How the Chicago White Sox created March Madness (#CWS)

By Scott A. Rowan

March Madness began in a dorm room at Northwestern University with a diminutive student using the dorm’s phone as his work phone. The 22-year-old future pioneer of basketball, baseball, and sports media was a student back then, hustling between negotiations with television executives and athletic directors on his dorm’s phone and classes at the Northwestern University School of Law in Chicago.

Former minority owner of the Chicago White Sox and creator of March Madness as a television pioneer Eddie Einhorn (1936-2016).

Decades before becoming co-owner of the Chicago White Sox with business partner Jerry Reinsdorf and just a few short years before giving birth to the infancy of the annual televised marathon of sports excitement known as March Madness, Eddie Einhorn was finding his way in the wilderness that was national sports.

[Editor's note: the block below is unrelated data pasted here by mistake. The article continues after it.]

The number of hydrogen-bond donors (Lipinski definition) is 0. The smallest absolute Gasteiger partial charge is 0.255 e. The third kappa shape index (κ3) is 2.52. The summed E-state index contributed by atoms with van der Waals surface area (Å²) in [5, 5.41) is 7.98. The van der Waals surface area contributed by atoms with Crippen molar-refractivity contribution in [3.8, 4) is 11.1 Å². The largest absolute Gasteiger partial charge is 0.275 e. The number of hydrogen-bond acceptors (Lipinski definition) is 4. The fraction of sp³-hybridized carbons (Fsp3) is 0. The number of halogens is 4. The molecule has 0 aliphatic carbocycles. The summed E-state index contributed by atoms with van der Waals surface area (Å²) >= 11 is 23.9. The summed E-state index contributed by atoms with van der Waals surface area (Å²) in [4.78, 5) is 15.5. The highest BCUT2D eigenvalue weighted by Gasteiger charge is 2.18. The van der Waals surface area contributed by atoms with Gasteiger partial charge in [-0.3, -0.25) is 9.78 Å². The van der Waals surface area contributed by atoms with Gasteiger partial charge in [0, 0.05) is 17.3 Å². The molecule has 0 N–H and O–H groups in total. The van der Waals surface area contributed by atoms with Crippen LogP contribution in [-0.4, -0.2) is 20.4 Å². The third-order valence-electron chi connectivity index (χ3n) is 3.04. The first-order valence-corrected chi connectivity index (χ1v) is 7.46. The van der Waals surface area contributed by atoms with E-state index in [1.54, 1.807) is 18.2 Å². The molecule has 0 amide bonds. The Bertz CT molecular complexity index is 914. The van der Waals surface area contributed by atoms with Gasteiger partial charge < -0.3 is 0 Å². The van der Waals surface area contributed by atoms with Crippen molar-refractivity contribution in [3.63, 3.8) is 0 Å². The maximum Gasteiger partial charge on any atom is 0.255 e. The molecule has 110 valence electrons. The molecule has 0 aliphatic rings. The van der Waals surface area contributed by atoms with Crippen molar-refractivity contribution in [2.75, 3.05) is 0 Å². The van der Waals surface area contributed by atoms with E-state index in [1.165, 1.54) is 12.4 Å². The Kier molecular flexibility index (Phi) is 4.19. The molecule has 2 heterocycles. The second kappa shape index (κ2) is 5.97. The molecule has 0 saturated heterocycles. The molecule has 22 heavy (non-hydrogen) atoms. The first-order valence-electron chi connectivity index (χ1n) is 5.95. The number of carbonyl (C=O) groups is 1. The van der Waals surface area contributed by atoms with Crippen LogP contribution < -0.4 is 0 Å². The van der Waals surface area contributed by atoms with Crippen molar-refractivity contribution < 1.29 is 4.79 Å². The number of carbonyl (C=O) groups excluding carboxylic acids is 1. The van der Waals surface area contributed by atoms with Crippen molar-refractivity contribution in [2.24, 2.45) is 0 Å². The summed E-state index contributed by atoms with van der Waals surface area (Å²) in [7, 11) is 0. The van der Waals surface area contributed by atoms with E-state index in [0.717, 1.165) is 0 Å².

It was 1958 and Einhorn was the only person in the world who saw the mountain of untapped possibility in the landscape of college basketball. In the months after Russia launched the world’s first satellite (Sputnik in November 1957) prompting the U.S. to launch its first satellite (Explorer I, Jan. 31, 1958), Einhorn was launching the another global first: an organized, national broadcast network that bring away games to the fan base back in the team’s home market. Prior to Einhorn turning his dorm phone into his business phone and the lobby into his unofficial conference room, college basketball was a nonexistent sports market on the national scene.

“Hardly anybody cared about college basketball then except for the fans of the individual teams who listened on their local stations,” Einhorn recalled in his book, How March Became Madness. “Nobody could foresee the day when it would become March Madness, the Final Four would be one of the top sporting events in the country, and the television networks would be paying billions of dollars to put it on the air. So the NCAA was happy to sell me the rights for a small fee. They were just happy someone was interested.”

Neither the executives at the NCAA nor with any of radio stations around the country – including New York’s WOR-AM, one of New York City’s oldest news/talk stations – realized the producer assembling the world’s first national broadcast network for college basketball was just a law student who was still in school.